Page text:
Australian dollar strength squeezes export industries

The surge in the Australian dollar on the back of a more cautious outlook from the US Federal Reserve is again putting key trade exposed industries under pressure.

The dollar jumped back through 76 cents against the greenback after Federal Reserve chair Janet Yellen said the bank would "proceed cautiously" in raising rates.

The dollar has now rebounded more than 10 per cent since hitting a seven-year low of 68 cents in January, as commodity prices crashed on fears of a harder-than-expected landing in China and growing unease about a global recession.

AMP Capital's Shane Oliver said the combination of a more dovish Fed and better domestic data has widened expected interest rate differentials between Australia and the US, which makes it relatively more attractive to park money in Australia.

Dr Oliver said the dollar could be heading for 80 US cents in the short term, but doubted the rally would be sustained given the likelihood that commodity prices will start heading down again.

Major global investment bank Citi, however, told its clients "the rally may have legs to it."

Australian dollar has rallied over the past few months Photo: The Australian dollar has rallied around 12 per cent in about three months. (Reuters)

Citi's London-based global strategist Jeremy Hale said the Australian dollar appeared to have broken higher from the 75-68 US cent range it has held since June last year.

"This is supported largely by asset markets now trading against a backdrop of restored risk appetite," Mr Hale said.

However, the strengthening dollar is far from good news for sectors competing on a global scale, such as agriculture, tourism, higher education and manufacturing.

HSBC's Paul Bloxham has warned further appreciation could weigh on growth prospects for the likes of the education and tourism sectors which are vital to rebalancing the economy.

Education is now Australia's third largest export earner - behind iron ore and coal - bringing in close to $20 billion last year.

Service growth needed to fill mining hole

Mr Bloxham said, while much of the pick-up in education has been structural with increasing wealth in Asia, the lower Australian dollar has played a significant part in boosting the export services sector.

"Net services exports added around 0.5 percentage points to GDP growth over the past year, after having been a drag on growth of around 0.75 per cent of GDP only a few years earlier," Mr Bloxham said.

"This is a substantial swing ... similar in size to the effect of the ramp-up in resources exports, as new capacity came on-line following the mining investment boom ... (and) larger than the impact of the housing construction boom.

"Although the structural lift in services exports is likely to continue, somewhat irrespective of the currency, further appreciation of the currency could weigh on the growth prospects in this industry.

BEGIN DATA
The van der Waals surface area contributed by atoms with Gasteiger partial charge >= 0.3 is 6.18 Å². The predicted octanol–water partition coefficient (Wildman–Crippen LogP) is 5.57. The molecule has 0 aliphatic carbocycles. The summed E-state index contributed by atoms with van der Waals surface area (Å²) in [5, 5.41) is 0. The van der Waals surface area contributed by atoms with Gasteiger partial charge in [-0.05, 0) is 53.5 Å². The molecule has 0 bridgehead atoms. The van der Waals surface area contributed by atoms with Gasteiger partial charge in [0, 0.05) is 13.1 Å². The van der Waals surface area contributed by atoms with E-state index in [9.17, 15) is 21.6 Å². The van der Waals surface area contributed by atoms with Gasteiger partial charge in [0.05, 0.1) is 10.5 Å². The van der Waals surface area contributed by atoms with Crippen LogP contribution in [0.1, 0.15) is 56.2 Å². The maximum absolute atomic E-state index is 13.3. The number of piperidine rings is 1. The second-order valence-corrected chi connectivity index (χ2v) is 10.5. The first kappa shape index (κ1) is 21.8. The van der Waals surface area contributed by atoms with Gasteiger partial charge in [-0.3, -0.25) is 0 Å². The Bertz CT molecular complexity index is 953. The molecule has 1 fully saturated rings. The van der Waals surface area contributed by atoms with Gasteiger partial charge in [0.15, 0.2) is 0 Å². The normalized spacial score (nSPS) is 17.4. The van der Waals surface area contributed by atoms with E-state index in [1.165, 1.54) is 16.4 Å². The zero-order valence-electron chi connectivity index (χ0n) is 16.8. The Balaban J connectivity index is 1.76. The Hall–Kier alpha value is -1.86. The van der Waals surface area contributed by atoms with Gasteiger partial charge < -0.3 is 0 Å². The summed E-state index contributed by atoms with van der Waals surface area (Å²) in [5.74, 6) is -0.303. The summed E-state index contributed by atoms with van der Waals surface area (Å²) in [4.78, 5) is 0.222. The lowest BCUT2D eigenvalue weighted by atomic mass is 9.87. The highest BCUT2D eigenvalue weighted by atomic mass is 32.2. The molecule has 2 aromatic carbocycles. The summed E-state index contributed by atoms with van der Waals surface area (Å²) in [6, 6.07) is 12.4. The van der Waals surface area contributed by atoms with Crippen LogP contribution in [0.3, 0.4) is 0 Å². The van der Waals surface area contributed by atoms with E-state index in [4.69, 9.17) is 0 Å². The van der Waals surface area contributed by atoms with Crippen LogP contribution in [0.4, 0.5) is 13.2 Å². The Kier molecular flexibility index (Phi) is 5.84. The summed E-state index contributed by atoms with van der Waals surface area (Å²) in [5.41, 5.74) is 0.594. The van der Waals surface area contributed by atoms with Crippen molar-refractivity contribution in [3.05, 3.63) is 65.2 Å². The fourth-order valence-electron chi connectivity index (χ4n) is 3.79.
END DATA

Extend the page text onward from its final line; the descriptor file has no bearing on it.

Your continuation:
"This is particularly the case, given that tourism and education are highly competitive global industries.

"In short, as growth shifts to being more driven by services exports, the role of a competitive currency may become increasingly important for Australia's growth prospects."

Other factors more important for international students

University of New South Wales international executive director Laurie Pearcey said, while the recent surge in the dollar from around 69 cents to above 75 cents had been a surprise, it had not yet led to a dramatic change in forecasts for demand from overseas students.

With around 14,000 international students, UNSW is one of largest players in the market which, according to HSBC, has seen Australia develop a larger international student population than the UK or Canada.

Mr Pearcey said the declining value of the Australian dollar had helped competitiveness, but there were a range of factors, including rising middle-class incomes in the region, Australia’s generous post-study work rights regime and consistent bipartisan support for international education that had supported growth as well.

He said different sectors of the market had different sensitivities to the currency.

"International education is a big investment and, while currency will always play a role, it is one of many factors feeding into a complex decision making process that will inform one of the single most important investment decisions made by international students and their families," Mr Pearcey explained.

"Currency issues also play out differently across feeder countries. We instinctively look at the value of the Aussie dollar against the greenback, but we also need to look at other factors such as the relative value of key source country currencies such as the Chinese yuan and the Indian rupee and how these play out against our overall competitiveness."

Source: ABC News

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